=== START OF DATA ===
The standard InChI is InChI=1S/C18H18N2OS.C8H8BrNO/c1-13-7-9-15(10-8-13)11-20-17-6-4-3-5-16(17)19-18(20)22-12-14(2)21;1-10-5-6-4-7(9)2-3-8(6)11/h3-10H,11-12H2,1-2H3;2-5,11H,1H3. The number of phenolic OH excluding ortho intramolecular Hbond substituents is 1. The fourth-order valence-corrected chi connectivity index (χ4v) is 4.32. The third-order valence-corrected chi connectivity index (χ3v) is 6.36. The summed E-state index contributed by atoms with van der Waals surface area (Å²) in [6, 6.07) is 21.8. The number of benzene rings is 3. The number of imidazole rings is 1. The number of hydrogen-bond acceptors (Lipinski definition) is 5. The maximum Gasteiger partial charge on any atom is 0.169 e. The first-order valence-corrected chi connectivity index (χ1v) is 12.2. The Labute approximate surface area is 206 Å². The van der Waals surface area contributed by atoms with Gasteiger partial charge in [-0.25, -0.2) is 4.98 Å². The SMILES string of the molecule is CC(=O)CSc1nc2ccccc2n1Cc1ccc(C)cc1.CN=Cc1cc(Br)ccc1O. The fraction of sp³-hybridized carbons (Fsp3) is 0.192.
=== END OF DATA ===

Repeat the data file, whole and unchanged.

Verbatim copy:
The standard InChI is InChI=1S/C18H18N2OS.C8H8BrNO/c1-13-7-9-15(10-8-13)11-20-17-6-4-3-5-16(17)19-18(20)22-12-14(2)21;1-10-5-6-4-7(9)2-3-8(6)11/h3-10H,11-12H2,1-2H3;2-5,11H,1H3. The number of phenolic OH excluding ortho intramolecular Hbond substituents is 1. The fourth-order valence-corrected chi connectivity index (χ4v) is 4.32. The third-order valence-corrected chi connectivity index (χ3v) is 6.36. The summed E-state index contributed by atoms with van der Waals surface area (Å²) in [6, 6.07) is 21.8. The number of benzene rings is 3. The number of imidazole rings is 1. The number of hydrogen-bond acceptors (Lipinski definition) is 5. The maximum Gasteiger partial charge on any atom is 0.169 e. The first-order valence-corrected chi connectivity index (χ1v) is 12.2. The Labute approximate surface area is 206 Å². The van der Waals surface area contributed by atoms with Gasteiger partial charge in [-0.25, -0.2) is 4.98 Å². The SMILES string of the molecule is CC(=O)CSc1nc2ccccc2n1Cc1ccc(C)cc1.CN=Cc1cc(Br)ccc1O. The fraction of sp³-hybridized carbons (Fsp3) is 0.192.